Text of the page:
Subscribe to our weekly newsletter


Babarsa from Khirpai, Bengal, finds its doppelganger in Ghevar, a Rajsthani speciality - GetBengal story

26 September, 2023 16:37:15
Babarsa from Khirpai, Bengal, finds its doppelganger in Ghevar, a Rajsthani speciality - GetBengal story

Thanks to the rising use of social media platforms and online encyclopedias, many of us are now updated about the diverse cuisines found in India as well as around the world. Since time immemorial, desserts have topped the list of being the most favourable to the food lovers. Bengal has a rich heritage of having innumerable varieties of desserts and is definitely much more than just "rosogolla’ or "mishti doi"! Many of these sweets have secured a permanent place in the hearts of people, while a lot more have been discarded with time.

Babarsa, a complex dessert coming from a tiny Bengal village named Khirpai, is one such delicacy that dates back to 250 years ago. Khirpai is located in Ghatal Mahakuma, Paschim Medinipur, and has its name etched in history because of Babarsa. To prepare this sweetmeat, tiny drops of water-mixed maida are dripped on boiling ghee in a specific pattern. Some prefer spreading powdered cashew nuts over it. As the maida-made structure turns brown in colour and gets hard, it is gently lifted and kept aside. Finally, the crispy Babarsa is served with a spread of honey.

What sets Babarsa apart from other desserts is the interesting historical stories that are intertwined with its creation. On delving deep, we came across two completely different stories, both of which seemed reliable to some extent. The first account says some of his subjects gifted an assortment of this sweet delicacy to Badshah Babar. The great Mughal emperor was completely blown away by its taste and praised the dessert highly. This led to the dessert being named after the ruler. However, the other account seems more reliable in every aspect.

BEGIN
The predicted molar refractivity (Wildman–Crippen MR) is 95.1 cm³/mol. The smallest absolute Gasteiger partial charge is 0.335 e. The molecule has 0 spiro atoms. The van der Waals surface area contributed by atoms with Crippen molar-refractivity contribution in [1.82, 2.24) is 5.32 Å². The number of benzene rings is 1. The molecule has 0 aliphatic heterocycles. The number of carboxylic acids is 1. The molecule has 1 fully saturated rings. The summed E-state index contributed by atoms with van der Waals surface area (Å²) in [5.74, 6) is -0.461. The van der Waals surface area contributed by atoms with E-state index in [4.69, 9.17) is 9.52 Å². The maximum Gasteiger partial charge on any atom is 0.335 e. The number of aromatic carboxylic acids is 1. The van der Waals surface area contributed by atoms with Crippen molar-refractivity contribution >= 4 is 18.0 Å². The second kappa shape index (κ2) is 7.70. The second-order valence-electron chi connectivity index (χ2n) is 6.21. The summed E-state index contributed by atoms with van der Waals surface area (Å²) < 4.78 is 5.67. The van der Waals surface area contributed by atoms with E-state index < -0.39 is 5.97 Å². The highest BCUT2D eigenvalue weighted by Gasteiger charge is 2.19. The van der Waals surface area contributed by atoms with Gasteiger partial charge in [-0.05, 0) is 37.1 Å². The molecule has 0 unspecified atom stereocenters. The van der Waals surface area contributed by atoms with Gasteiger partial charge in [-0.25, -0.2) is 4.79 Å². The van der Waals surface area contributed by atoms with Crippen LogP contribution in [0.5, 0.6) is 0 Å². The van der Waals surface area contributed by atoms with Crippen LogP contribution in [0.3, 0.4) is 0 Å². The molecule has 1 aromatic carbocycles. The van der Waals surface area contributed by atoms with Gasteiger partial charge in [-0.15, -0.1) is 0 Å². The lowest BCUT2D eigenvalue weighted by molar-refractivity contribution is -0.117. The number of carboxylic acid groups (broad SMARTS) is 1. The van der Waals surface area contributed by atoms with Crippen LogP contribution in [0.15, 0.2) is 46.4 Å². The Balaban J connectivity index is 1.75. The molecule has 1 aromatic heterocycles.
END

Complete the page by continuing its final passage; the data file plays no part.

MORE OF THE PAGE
During 1740–50, Khirpai faced its doomsday. Troups of Maratha hooligans (Bargis) began looting the quaint village and attacking its residents. Horrified, people started leaving their homeland, and that was when an Englishman named Edward Babarasa came forward to help. He defeated the Bargis and restored the glory of Khirpai. It was to express their gratitude to Edward Babarasa that a local sweet shop came up with the very innovative ghee-fried maida dessert. As a tribute to the great foreigner, the sweet got its name, ‘Babarsa’.

Ghevar, a Rajasthani delicacy

Interestingly, Babarsa, invented in a nondescript Bengal village, is highly similar to Ghevar, a Rajasthani delicacy. From the choice of ingredients to the making process, it is almost impossible to set the two apart. The only difference is that Ghevar is dipped into sugar syrup as soon as it is prepared, while Babarsa is preserved in its dry form and only dipped in syrup when it is finally served. Ghevar has its roots in Jaipur, Rajasthan where it stays mostly in demand during festivals like Teej and Rakshabandhan. It is slightly less crispy than Babarsa and is served with a wholesome spread of rabri.

In spite of being so rich in historical significance and taste, Babarsa never got the exposure that it deserved. The main reason is that its price is always on the higher side. It is almost impossible for any sweet maker to sell a dessert made with ghee and honey at a lower rate. To cut down on expenses, most shops nowadays prepare Babarsa by frying it in dalda instead of ghee. The cashew powder part is completely skipped. And finally, honey has been replaced with sugar syrup. Although this may help reduce the cost, it also reduces the authenticity of the taste. Due to falling sales, many sweet shops have opted out of making Babarsa. Currently, only a very few sections of Khirpai sweet makers still strive to enliven the art. We hope their continuous pleas help Babarsa gain the GI (Glycaemic Index) tag and save it from falling into oblivion.

Leave a Comments

Related Post